I like to think of myself as a creative Rabbi. I am always trying to introduce new things to my shul and build them into the culture.
Among the ideas that I am most proud of is the Great Rashi Initiative.
This year at Beth Israel we have focused on Rashi's commentary of the Torah every week in shul.
Rashi wrote the most classic of all Torah commentaries. Every standard edition of the Torah comes with his running commentary printed in its distinct script. But there are many other commentators that we could have focused on this year. There are two main reasons why I felt that Rashi was the most appropriate to begin with.
1. Rashi lived through the crusades. When he lived the Jewish people faced the most perilous time in our history since the destruction of the Temple and expulsion of our people one thousand years before.
Today in the post Holocaust world that we live in we take Jewish persecution for granted. But for the thousand years between the destruction of the Jewish community in Israel and the crusades, the Jews had not experienced wholesale destruction of communities.
Although you would never know it form the way that Rashi writes, it is quite possible that the Jews of Rashi's time thought that the world was coming to an end. I contend that Rashi was trying to collect as much of our tradition as possible and condense it into something that would be portable that would survive the destruction. Almost like Jews converted their wealth into diamonds before the war so that they could travel with them to safety and then rebuild when they escaped.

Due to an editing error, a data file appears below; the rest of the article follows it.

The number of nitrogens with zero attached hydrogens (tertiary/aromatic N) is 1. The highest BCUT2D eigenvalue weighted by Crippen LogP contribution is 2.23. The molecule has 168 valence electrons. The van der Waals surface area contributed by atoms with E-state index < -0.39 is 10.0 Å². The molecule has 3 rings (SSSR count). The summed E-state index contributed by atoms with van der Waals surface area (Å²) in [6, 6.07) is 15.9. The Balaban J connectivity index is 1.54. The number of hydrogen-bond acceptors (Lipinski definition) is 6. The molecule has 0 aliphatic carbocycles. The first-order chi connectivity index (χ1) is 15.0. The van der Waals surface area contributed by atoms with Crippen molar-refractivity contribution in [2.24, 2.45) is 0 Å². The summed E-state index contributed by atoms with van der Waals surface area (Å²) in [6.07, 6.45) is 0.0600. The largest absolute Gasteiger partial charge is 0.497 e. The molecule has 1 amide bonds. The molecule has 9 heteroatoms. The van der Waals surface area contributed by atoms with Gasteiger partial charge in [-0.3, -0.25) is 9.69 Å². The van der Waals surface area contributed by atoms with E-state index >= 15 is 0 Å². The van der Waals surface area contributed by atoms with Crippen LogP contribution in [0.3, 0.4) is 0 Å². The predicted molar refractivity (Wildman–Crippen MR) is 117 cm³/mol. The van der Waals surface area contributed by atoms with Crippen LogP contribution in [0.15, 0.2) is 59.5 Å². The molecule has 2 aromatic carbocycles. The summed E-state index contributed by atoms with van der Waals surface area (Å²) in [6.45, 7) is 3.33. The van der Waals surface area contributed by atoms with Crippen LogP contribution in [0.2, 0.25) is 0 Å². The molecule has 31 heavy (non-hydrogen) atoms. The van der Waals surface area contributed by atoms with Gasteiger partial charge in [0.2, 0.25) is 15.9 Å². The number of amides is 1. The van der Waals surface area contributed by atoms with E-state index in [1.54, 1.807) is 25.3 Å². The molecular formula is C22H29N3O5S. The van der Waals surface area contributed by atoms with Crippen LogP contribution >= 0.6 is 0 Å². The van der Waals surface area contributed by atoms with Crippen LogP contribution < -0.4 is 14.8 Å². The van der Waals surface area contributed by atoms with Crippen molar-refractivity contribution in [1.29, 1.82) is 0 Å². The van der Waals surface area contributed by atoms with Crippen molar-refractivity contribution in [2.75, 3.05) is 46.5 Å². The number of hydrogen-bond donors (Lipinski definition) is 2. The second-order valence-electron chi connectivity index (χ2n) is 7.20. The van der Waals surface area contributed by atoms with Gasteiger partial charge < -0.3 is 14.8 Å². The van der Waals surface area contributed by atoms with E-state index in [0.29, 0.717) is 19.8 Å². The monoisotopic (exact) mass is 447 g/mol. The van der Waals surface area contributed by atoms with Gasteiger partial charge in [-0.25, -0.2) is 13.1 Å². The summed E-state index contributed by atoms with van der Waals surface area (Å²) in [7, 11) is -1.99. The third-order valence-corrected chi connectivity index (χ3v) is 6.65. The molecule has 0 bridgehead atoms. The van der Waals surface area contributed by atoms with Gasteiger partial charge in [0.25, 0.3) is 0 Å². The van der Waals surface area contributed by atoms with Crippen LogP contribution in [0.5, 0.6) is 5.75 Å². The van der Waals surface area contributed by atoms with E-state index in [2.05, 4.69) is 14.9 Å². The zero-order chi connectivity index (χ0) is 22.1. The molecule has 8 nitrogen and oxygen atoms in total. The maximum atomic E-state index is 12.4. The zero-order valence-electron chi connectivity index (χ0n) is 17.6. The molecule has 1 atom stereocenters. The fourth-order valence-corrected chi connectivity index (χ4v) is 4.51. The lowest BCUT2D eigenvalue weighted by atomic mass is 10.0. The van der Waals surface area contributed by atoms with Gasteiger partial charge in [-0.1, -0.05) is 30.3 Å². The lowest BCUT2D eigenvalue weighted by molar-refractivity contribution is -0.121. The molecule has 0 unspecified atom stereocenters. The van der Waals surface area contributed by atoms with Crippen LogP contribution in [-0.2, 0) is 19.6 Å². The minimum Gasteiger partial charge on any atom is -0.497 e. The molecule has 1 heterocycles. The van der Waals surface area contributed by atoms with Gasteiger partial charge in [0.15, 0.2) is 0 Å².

Rashi's comments are those diamonds. By the time you finish his commentary you have read through a condensed comprehensive survey of the most important ideas in Jewish thought. His commentary made it possible for Jews to maintain the ancient traditions so that they were preserved and rebuilt after the persecution of the crusades had passed.
2. Rashi's commentary is particularly famous for being concise. An idea that would take others an entire page to write Rashi somehow managed to fit into a few words. It is almost as if Rashi had some kind of limit of - say - 140 characters or something. In other words, Rashi was a pioneer in tweeting! My recent affinity for social media ha given me a new appreciation for Rashi.
This week we are going to have Rabbi Yisrael Herczeg as a scholar in residence at Beth Israel. Rabbi Herczeg is a world renowned expert on Rashi's commentary. He has written a number of books on Rashi's commentary and he wrote his own translation of Rashi that we use to study at Beth Israel.
By the end of Shabbat you will understand the greatness of Rashi and develop skills that will elevate your weekly study of the Torah portion.